INTRODUCE, BE HONEST, ORIENT, GIVE CONTEXT Introduce yourself and any associates (note takers, equipment operators, unseen observers) Obtain consent / agreement to be interviewed, recorded, photographed Discuss: use a note taker or an audio recorder. Be sure to tell participants about it. (Don’t conceal a recording devices). And know when to go off the record to get the backstory. 1. Why we're here: Introduce the purpose of the conversation 2. Explain freedoms (let’s stop at this time, ask questions, take a break, etc) 3. Explain time constraints (we have only 30 mins, 45 mins, an hour, today) 4. Provide an overview of what will happen (I will walk beside you, I will watch you do XYZ) 5. Explain briefly what you'd like to hear about (Tell me what you're thinking, doing, looking for, etc) -Ajay Revels, Polite Machines

SHOW ME AROUND: OPEN ENDED TOUR Who (who are we observing) What (what are they doing) How (how are they doing it) Why (are they doing it) From: Ajay Revels When (are they doing it)

HOW TO AVOID LEADING QUESTIONS Agree with me: Leading questions • Interviewer wants a specific agreement • Question narrows the focus of the conversation • Typically Yes / No or Agree/ Disagree or Choice #1 vs Choice #2 • Examples/ leading question: – The city is doing a great job of managing the subway aren't they? – Given that you're a stay-at-home-mom, you agree that women shouldn't work? – This app has a high rating so you'd expect it to work well, correct? -Ajay Revels, Polite Machines

CUSTOMER DISCOVERY IS NOT JOURNALISM There is no value in leading questions – you are trying to get underneath the cover story people tell themselves. (open) Charlie Rose: You’re doing well at it too. So what’s the mission? Where is this thing going? (closed / yes-no) Charlie Rose: Has the Groupon experience and has other things changed your sense of the timing of an IPO? (closed / agreement) Charlie Rose: But you’re already getting in each other’s businesses. You know that. They have something called Google+.

WHAT CAME BEFORE STEVE AND ERIC 42

FOR NEXT WEEK 2/10

NEXT WEEK PREP: .• Watch Customer Segments lecture. • Business Model Generation, 126-145. • The Founder’s Dilemma (HBR) and optional – The Founder’s Dilemma Noam Wasserman (Stanford Entrepreneurial Thought Leaders Podcast) • The Lean UX Manifesto by Anthony Viviano • Talk to at least 5 potential customers. Post discovery narratives on your team blog.

NEXT WEEK PRESENTATION: .• Cover slide WITH YOUR NAMES and your quick description. • What hypotheses related to your value proposition and segments did you test last week. What did you validate. What did you invalidate. Who did you talk to in order to validate these hypotheses. • Share the Latest version Business Model Canvas with changes marked • Share any updates to your Market size (TAM, SAM, Target Market) • Propose experiments to test your customer segments. What constitutes a pass/fail signal for each test?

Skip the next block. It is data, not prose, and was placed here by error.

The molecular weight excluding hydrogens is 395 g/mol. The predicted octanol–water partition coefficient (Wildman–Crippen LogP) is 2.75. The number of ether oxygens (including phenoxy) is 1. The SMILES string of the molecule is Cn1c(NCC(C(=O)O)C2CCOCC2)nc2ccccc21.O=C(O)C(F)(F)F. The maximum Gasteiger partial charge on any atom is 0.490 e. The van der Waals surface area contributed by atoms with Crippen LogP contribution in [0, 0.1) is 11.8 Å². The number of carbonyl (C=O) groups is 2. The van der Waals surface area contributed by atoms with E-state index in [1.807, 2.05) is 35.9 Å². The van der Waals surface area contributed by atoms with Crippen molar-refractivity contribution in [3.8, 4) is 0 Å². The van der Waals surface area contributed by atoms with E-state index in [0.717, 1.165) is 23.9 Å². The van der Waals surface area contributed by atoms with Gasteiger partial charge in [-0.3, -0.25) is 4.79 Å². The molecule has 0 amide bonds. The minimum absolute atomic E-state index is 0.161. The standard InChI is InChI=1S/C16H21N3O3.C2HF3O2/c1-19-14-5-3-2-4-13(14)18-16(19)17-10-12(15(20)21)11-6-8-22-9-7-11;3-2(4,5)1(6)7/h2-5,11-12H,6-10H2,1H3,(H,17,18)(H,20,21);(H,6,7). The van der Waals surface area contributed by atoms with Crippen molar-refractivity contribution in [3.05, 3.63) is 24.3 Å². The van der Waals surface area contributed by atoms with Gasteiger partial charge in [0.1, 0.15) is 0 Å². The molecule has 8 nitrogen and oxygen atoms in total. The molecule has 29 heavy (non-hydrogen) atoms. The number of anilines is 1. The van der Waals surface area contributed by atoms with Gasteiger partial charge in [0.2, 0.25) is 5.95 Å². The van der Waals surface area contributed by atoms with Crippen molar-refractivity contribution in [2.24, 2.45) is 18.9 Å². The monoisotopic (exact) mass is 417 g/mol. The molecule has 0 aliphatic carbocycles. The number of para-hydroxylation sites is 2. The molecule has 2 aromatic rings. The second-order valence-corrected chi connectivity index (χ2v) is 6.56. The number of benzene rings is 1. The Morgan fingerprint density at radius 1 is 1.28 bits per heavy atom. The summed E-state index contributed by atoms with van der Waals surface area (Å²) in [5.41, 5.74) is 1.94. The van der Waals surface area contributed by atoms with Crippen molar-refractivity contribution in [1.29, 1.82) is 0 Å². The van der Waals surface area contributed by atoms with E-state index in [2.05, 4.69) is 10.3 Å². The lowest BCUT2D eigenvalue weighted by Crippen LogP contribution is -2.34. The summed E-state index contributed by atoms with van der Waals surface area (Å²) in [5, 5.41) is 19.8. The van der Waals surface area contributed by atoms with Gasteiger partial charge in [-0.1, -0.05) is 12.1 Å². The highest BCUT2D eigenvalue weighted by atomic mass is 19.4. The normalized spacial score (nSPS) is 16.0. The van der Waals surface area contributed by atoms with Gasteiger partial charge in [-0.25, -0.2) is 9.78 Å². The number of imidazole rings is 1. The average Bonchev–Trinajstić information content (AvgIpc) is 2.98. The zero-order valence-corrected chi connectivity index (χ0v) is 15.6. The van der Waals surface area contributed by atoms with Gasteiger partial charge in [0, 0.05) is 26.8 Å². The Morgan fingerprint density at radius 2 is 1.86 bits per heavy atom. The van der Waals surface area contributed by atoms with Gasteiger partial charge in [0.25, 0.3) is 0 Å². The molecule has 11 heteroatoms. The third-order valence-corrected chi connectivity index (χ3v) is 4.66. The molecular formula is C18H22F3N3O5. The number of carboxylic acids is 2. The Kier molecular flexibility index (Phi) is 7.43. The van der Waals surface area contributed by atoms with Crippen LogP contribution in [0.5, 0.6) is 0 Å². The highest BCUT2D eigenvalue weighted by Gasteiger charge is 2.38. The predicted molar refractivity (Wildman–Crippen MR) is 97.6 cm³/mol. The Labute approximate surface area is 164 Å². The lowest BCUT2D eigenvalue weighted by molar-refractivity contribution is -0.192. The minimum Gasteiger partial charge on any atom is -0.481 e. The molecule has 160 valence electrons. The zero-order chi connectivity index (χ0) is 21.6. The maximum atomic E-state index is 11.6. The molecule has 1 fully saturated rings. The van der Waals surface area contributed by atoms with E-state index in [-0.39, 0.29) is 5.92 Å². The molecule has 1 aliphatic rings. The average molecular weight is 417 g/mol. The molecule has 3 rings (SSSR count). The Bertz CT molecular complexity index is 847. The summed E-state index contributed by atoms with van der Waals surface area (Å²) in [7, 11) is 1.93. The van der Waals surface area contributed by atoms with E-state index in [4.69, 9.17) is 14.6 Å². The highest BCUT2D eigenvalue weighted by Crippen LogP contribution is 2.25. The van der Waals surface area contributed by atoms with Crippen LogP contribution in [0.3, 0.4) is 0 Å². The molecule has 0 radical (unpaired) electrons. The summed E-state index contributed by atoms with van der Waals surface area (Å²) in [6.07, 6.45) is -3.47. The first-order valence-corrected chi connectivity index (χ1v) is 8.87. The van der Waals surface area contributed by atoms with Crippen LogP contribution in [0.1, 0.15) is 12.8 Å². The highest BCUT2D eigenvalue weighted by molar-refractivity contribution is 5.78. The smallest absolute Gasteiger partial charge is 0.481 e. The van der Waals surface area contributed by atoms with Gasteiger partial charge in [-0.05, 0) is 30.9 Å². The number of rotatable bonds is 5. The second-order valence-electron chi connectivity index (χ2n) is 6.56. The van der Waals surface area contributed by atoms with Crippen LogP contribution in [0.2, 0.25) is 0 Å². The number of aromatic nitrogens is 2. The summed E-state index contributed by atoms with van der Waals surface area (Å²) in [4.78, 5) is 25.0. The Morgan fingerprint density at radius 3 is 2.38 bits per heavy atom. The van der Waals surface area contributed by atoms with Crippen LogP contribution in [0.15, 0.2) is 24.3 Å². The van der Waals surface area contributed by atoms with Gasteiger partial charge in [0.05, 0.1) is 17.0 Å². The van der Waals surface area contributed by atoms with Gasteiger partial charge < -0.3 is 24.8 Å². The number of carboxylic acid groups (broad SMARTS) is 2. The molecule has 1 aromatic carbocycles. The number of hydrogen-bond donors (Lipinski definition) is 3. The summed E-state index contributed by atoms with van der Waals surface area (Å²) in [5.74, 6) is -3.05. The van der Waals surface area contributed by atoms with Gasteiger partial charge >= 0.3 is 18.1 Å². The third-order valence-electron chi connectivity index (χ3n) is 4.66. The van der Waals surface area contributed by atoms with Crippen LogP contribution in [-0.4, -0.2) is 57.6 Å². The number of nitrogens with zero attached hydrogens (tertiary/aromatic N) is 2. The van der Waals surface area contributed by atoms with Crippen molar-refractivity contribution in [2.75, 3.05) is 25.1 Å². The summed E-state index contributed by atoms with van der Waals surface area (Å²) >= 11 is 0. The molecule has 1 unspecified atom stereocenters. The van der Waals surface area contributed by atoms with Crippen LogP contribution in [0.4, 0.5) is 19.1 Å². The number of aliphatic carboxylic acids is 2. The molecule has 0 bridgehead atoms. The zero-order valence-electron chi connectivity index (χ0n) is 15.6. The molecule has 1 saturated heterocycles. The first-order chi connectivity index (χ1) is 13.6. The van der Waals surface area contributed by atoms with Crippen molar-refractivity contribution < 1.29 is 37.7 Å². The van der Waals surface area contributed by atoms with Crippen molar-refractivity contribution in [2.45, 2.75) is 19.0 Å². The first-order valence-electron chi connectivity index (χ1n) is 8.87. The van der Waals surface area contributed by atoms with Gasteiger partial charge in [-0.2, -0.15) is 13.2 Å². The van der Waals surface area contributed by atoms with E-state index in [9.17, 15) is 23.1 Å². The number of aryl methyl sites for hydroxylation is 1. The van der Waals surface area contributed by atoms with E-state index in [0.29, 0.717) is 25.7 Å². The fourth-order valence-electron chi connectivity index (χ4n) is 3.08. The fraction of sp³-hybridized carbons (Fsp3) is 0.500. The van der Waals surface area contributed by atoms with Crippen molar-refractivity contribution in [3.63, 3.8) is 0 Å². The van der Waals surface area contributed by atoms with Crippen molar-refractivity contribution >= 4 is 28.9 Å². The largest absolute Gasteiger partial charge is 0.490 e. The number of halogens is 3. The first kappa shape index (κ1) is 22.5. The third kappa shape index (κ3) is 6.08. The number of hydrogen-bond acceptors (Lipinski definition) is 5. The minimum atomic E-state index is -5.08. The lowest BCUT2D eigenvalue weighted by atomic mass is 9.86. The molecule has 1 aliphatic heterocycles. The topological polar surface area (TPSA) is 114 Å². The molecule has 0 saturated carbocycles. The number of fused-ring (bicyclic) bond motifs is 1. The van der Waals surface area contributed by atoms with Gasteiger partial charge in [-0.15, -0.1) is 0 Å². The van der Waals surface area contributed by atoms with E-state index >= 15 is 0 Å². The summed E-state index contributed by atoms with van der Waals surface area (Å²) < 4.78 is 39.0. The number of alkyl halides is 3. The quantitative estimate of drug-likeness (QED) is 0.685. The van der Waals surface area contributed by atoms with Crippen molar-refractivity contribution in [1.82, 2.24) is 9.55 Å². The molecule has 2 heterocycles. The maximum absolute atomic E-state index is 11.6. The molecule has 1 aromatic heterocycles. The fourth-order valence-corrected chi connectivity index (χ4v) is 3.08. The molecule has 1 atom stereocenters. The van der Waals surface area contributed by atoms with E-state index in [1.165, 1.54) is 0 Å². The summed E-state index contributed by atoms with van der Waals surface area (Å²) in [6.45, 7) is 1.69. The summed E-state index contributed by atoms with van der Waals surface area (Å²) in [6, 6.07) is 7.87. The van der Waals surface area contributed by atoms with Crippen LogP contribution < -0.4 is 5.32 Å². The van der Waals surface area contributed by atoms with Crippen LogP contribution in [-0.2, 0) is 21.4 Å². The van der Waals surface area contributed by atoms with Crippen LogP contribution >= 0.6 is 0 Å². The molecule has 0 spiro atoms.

APPENDIX

RESOURCES FOR FURTHER UNDERSTANDING Value Proposition Canvas: Business Model Generation Legal Zoom Kauffman Foundation Startup Environment Index 2012 Interviewing Users: How to Uncover Compelling Insights: Steve Portigal Universal Methods of Design: Bella Harrington, Bruce Hanington. DSchool Bootcamp Bootleg And this just in from Ash Maurya: How to Interview Your Users and Get Useful Feedback

A PALETTE OF CUSTOMER DISCOVERY TYPES: GATHER CONTEXT, COLLECT DETAILS: Ask about sequence: “Describe a typical day.” Ask about quantity: “How many diapers do you change.” Ask for specific examples: “What is the last movie you downloaded.” Ask about exceptions: “Tell me when you had to solve that problem without using our software.” Ask for a complete list: “What are all of the different toddler learning toys have you tried.” Ask about relationships: “How do you work with vendors?” Ask about organizational structure: “How do you work with the Board of Education? Adapted from Interviewing Users, by Steve Portigal

PROBE WHAT HAS BEEN UNSAID: Ask for clarification: “When you said everything changed after September, what happened then.” Ask about code words: “What does that acronym stand for.” Ask about emotional cues: “Why do you laugh when you mention Seven Eleven.” Probe delicately: “You mentioned that changes in your organization led to a different decision – can you tell me what that situation was.” Probe without presuming: “Some people have strong opinions about teaching children to read before they enter first grade, while other’s don’t. What is your take.” Adapted from Interviewing Users, by Steve Portigal

QUESTIONS THAT CREATE CONTRASTS TO UNCOVER FRAMEWORKS AND MENTAL MODELS: Compare processes: “How is applying for preschool different than applying for pre-k.” Compare to others: “Do you learning habits differ from your fellow grad students in your program” Compare across time: “How have your shopping habits changed from the time you lived with roommate, to living alone, to living with a partner.” Adapted from Interviewing Users, by Steve Portigal

ITP TEACHING TEAM Jen van der Meer, Adjunct Professor at ITP since 2008 ITP courses + workshops: Bodies and Buildings, Products Tell Their Stories, ITP VC Pitchfest, . Currently: Luminary Labs, Angel Investor, Health Data Challenges, Judge for startup competitions, + SVA PoD Josh Knowles, ITP ’07 15+ years as an independent developer/consultant, working with numerous brands and start-up clients (currently under the aegis of Frescher-Southern, Ltd.)